The 2012 Costa Book Awards (PDF), which recognize books by writers in the UK and Ireland, were awarded yesterday in the Novel, First Novel, Biography, Poetry and Children’s Book categories. Interestingly, each category was won by a female author. Three cheers for Hilary Mantel’s Bring up the Bodies, Francesa Segal’s The Innocents, Mary M. Talbot’s Dotter of Her Father’s Eyes, Kathleen Jamie’s Overhaul, Sally Gardner’s Maggot Moon.
Full Stop will be celebrating five years in January as an online literary journal. To commemorate the anniversary, they’re publishing their first-ever book, collecting the very best writing from their website and featuring blurbs by anyone who makes a donation to the magazine. Pair with this Millions piece on the art of blurb writing.
“Embracing the transients and flâneurs, this is, in effect, a museum of Russian literature. And, being Russian, it becomes a museum of censorship and repression as well as art: of genius and bravery, blood and lies.” Snowdrops author A.D. Miller visits Ukraine’s Odessa State Literary Museum.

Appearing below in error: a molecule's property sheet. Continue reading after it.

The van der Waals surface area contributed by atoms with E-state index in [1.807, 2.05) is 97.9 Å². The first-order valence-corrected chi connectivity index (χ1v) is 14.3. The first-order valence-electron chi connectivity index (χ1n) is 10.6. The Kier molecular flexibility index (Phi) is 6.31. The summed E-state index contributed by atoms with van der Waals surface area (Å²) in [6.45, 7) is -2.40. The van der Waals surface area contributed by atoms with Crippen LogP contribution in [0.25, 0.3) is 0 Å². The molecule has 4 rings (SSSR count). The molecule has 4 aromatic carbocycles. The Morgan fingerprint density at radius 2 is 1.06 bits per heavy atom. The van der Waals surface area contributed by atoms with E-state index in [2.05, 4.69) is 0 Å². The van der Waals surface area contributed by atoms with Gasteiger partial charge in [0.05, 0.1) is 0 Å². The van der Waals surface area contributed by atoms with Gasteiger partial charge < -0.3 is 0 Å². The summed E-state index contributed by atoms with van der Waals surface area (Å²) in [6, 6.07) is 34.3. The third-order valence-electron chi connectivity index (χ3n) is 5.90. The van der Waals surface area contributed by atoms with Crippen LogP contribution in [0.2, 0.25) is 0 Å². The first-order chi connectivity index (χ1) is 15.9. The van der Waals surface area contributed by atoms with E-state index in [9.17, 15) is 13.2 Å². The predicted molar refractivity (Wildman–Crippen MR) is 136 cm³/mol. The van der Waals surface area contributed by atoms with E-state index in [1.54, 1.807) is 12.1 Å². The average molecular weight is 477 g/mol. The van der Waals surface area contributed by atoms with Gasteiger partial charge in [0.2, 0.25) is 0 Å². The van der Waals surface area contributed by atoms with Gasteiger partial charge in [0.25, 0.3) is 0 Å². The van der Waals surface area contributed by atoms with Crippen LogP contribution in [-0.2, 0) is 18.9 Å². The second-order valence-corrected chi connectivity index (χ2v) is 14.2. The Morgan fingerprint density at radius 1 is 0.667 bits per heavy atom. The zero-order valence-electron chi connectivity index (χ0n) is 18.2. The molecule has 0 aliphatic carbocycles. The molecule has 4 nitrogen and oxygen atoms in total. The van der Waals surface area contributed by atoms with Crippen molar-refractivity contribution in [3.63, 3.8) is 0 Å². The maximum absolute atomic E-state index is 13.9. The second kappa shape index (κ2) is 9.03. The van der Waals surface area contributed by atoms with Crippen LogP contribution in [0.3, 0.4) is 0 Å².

The New York Times recently asked Jennifer Szalai and Mohsin Hamid why there isn’t a Great American Novel written by a woman? Both writers concluded that there is no such thing as the Great American Novel. “But if the idea of the Great American Novel is blinding us to exquisite fiction written by women, then perhaps its harm is exceeding its usefulness,” Hamid wrote. We think that’s a bit of a cop out. But a few women showed up on our list of the Greatest American Novels.
Recommended Reading: This jarring, surreal “amalgamation of three different pieces” on Hannah Arendt by Bobbi Lurie over at 3:AM Magazine. Arendt, herself a political theorist, would likely have appreciated this piece from The Millions on the life and afterlife of literary theory.